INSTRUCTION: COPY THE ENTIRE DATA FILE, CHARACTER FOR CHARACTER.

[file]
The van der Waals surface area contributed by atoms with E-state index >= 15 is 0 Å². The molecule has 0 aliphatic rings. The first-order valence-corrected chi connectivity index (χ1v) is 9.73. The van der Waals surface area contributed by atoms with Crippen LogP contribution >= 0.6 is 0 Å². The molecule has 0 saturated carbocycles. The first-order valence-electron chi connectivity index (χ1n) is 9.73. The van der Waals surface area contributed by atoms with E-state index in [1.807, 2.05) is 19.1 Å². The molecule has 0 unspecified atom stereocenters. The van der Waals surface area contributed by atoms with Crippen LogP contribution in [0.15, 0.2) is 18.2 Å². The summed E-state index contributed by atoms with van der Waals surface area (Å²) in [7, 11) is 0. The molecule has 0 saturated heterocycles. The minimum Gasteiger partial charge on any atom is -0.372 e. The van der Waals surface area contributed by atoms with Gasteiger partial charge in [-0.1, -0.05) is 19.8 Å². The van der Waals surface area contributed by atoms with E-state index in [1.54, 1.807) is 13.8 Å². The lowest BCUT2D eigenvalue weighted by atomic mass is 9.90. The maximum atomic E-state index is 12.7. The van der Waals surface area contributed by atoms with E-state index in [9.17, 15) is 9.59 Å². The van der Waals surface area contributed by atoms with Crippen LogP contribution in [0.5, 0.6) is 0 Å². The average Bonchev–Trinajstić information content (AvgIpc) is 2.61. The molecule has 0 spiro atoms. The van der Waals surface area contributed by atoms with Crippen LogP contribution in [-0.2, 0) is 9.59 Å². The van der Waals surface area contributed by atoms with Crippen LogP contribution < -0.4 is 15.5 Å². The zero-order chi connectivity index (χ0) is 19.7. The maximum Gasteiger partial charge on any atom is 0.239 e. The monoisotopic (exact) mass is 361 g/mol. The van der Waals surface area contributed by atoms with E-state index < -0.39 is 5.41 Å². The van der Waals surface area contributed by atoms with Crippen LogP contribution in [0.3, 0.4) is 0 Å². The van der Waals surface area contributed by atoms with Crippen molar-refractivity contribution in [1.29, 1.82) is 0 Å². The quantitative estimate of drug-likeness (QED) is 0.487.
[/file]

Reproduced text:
The van der Waals surface area contributed by atoms with E-state index >= 15 is 0 Å². The molecule has 0 aliphatic rings. The first-order valence-corrected chi connectivity index (χ1v) is 9.73. The van der Waals surface area contributed by atoms with Crippen LogP contribution >= 0.6 is 0 Å². The molecule has 0 saturated carbocycles. The first-order valence-electron chi connectivity index (χ1n) is 9.73. The van der Waals surface area contributed by atoms with E-state index in [1.807, 2.05) is 19.1 Å². The molecule has 0 unspecified atom stereocenters. The van der Waals surface area contributed by atoms with Crippen LogP contribution in [0.15, 0.2) is 18.2 Å². The summed E-state index contributed by atoms with van der Waals surface area (Å²) in [7, 11) is 0. The molecule has 0 saturated heterocycles. The minimum Gasteiger partial charge on any atom is -0.372 e. The van der Waals surface area contributed by atoms with Gasteiger partial charge in [-0.1, -0.05) is 19.8 Å². The van der Waals surface area contributed by atoms with E-state index in [1.54, 1.807) is 13.8 Å². The lowest BCUT2D eigenvalue weighted by atomic mass is 9.90. The maximum atomic E-state index is 12.7. The van der Waals surface area contributed by atoms with E-state index in [9.17, 15) is 9.59 Å². The van der Waals surface area contributed by atoms with Crippen LogP contribution in [0.5, 0.6) is 0 Å². The average Bonchev–Trinajstić information content (AvgIpc) is 2.61. The molecule has 0 spiro atoms. The van der Waals surface area contributed by atoms with Crippen LogP contribution in [-0.2, 0) is 9.59 Å². The van der Waals surface area contributed by atoms with Crippen LogP contribution < -0.4 is 15.5 Å². The zero-order chi connectivity index (χ0) is 19.7. The maximum Gasteiger partial charge on any atom is 0.239 e. The monoisotopic (exact) mass is 361 g/mol. The van der Waals surface area contributed by atoms with E-state index < -0.39 is 5.41 Å². The van der Waals surface area contributed by atoms with Crippen LogP contribution in [0.3, 0.4) is 0 Å². The van der Waals surface area contributed by atoms with Crippen molar-refractivity contribution in [1.29, 1.82) is 0 Å². The quantitative estimate of drug-likeness (QED) is 0.487.